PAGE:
Abnormally elevated blood serum potassium concentrations (‘hyperkalemia’) occur when potassium intake exceeds the capacity of the kidneys to eliminate it. Acute or chronic kidney (‘renal’) failure, the use of potassium-sparing diuretics, and insufficient aldosterone hormone secretion may result in the accumulation of excess potassium due to decreased urinary potassium excretion.
Hyperkalemia may also result from a shift of intracellular potassium into the circulation, which may occur with the rupture of red blood cells (hemolysis) or tissue damage (e.g., trauma or severe burns).
Oral doses greater than 18 grams taken at one time in individuals not accustomed to high intakes may lead to severe hyperkalemia, even in those with normal kidney function (25).
Symptoms of hyperkalemia may include tingling of the hands and feet, muscular weakness, and temporary loss of muscle function (’paralysis’). The most serious complication of hyperkalemia is the development of an abnormal heart rhythm (‘cardiac arrhythmia’), which can lead to cardiac arrest (29).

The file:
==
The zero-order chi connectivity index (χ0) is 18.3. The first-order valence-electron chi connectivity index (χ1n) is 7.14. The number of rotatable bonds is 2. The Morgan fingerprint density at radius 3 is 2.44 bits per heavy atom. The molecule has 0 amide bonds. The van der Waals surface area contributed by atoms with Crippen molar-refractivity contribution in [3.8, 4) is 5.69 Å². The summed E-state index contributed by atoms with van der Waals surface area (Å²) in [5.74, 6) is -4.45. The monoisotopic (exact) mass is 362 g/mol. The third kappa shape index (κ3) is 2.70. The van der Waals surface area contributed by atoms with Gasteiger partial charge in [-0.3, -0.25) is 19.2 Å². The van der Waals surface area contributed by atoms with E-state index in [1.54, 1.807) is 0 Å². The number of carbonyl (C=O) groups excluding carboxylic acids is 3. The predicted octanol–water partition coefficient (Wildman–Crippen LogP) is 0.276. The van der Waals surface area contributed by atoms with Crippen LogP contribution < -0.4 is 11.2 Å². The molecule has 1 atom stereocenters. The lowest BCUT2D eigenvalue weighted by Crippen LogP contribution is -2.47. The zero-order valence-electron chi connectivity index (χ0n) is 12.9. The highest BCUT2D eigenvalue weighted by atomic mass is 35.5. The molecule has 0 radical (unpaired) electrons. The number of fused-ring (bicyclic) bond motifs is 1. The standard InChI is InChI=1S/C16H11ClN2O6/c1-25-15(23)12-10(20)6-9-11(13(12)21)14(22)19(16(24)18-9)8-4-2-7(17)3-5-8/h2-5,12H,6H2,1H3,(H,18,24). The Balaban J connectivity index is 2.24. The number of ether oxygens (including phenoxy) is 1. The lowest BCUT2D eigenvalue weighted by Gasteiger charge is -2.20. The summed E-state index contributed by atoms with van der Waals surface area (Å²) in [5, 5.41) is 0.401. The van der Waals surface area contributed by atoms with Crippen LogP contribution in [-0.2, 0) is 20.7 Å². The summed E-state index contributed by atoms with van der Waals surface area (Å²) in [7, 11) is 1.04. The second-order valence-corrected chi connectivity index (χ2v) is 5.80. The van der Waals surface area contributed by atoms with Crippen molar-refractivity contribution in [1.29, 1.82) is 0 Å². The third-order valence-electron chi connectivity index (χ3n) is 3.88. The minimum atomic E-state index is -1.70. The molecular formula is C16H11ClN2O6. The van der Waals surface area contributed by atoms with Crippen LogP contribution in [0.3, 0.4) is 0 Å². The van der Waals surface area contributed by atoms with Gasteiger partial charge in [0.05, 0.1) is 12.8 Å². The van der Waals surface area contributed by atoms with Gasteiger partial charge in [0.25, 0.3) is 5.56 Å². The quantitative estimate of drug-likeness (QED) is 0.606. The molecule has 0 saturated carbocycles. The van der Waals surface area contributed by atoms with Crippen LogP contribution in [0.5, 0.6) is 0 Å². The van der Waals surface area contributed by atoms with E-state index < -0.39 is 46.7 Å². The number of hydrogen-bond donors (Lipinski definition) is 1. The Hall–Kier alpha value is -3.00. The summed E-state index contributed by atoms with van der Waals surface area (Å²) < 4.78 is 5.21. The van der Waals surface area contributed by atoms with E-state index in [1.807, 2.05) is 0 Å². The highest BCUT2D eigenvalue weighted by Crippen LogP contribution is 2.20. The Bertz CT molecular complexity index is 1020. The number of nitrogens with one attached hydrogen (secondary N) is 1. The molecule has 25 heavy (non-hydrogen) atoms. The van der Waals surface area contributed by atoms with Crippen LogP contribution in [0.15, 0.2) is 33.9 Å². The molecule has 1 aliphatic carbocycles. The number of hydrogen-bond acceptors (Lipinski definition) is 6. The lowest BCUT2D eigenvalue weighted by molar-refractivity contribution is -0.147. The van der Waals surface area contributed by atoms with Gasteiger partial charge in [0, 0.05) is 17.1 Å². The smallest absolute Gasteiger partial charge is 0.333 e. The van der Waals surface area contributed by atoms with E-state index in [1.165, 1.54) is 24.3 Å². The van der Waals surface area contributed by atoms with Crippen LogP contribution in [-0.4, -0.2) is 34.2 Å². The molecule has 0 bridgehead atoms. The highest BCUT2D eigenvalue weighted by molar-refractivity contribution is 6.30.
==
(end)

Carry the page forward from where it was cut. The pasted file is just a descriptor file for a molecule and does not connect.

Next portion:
Especially dialysis patients with chronic renal failure must look carefully to their potassium intake to avoid hyperkalemia. Therefore, these patients should avoid potassium chloride (KCl) as cooking salt and the consumption of products containing potassium chloride for food processing.
Gastrointestinal symptoms are the most common side effects of potassium supplements, including nausea, vomiting, abdominal discomfort, and diarrhea. Taking potassium with meals or taking a microencapsulated form of potassium may reduce gastrointestinal side effects.
The most serious adverse reaction to potassium supplementation is elevated blood serum potassium (‘hyperkalemia’). Individuals with abnormal kidney function and those on potassium-sparing medications should be monitored closely to prevent hyperkalemia (27, 28).
Because of the potential for interactions, dietary supplements should not be taken with medication without first talking to an experienced healthcare provider.